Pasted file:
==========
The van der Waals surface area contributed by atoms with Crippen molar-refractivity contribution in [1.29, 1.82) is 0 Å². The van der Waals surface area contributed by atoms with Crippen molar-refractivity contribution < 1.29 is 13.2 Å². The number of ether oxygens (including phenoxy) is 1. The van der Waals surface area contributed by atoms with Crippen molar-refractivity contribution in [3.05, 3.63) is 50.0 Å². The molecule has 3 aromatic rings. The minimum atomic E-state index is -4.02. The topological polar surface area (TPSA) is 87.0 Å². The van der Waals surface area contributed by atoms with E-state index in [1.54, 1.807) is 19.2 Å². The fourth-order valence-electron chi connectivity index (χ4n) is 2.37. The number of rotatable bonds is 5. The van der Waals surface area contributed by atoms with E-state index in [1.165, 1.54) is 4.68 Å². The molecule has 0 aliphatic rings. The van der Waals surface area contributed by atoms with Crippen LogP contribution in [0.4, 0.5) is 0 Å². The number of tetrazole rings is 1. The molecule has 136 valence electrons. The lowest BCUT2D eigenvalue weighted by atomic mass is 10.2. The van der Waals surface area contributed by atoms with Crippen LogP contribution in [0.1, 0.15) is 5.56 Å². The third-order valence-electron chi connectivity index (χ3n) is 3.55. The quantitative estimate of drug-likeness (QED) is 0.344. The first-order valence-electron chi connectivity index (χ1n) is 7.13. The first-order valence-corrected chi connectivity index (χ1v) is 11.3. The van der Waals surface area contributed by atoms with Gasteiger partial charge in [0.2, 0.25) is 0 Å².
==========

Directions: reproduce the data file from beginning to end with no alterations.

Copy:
The van der Waals surface area contributed by atoms with Crippen molar-refractivity contribution in [1.29, 1.82) is 0 Å². The van der Waals surface area contributed by atoms with Crippen molar-refractivity contribution < 1.29 is 13.2 Å². The number of ether oxygens (including phenoxy) is 1. The van der Waals surface area contributed by atoms with Crippen molar-refractivity contribution in [3.05, 3.63) is 50.0 Å². The molecule has 3 aromatic rings. The minimum atomic E-state index is -4.02. The topological polar surface area (TPSA) is 87.0 Å². The van der Waals surface area contributed by atoms with E-state index in [1.54, 1.807) is 19.2 Å². The fourth-order valence-electron chi connectivity index (χ4n) is 2.37. The number of rotatable bonds is 5. The van der Waals surface area contributed by atoms with E-state index in [1.165, 1.54) is 4.68 Å². The molecule has 0 aliphatic rings. The van der Waals surface area contributed by atoms with Crippen LogP contribution in [0.4, 0.5) is 0 Å². The number of tetrazole rings is 1. The molecule has 136 valence electrons. The lowest BCUT2D eigenvalue weighted by atomic mass is 10.2. The van der Waals surface area contributed by atoms with Crippen LogP contribution in [0.1, 0.15) is 5.56 Å². The third-order valence-electron chi connectivity index (χ3n) is 3.55. The quantitative estimate of drug-likeness (QED) is 0.344. The first-order valence-electron chi connectivity index (χ1n) is 7.13. The first-order valence-corrected chi connectivity index (χ1v) is 11.3. The van der Waals surface area contributed by atoms with Gasteiger partial charge in [0.2, 0.25) is 0 Å².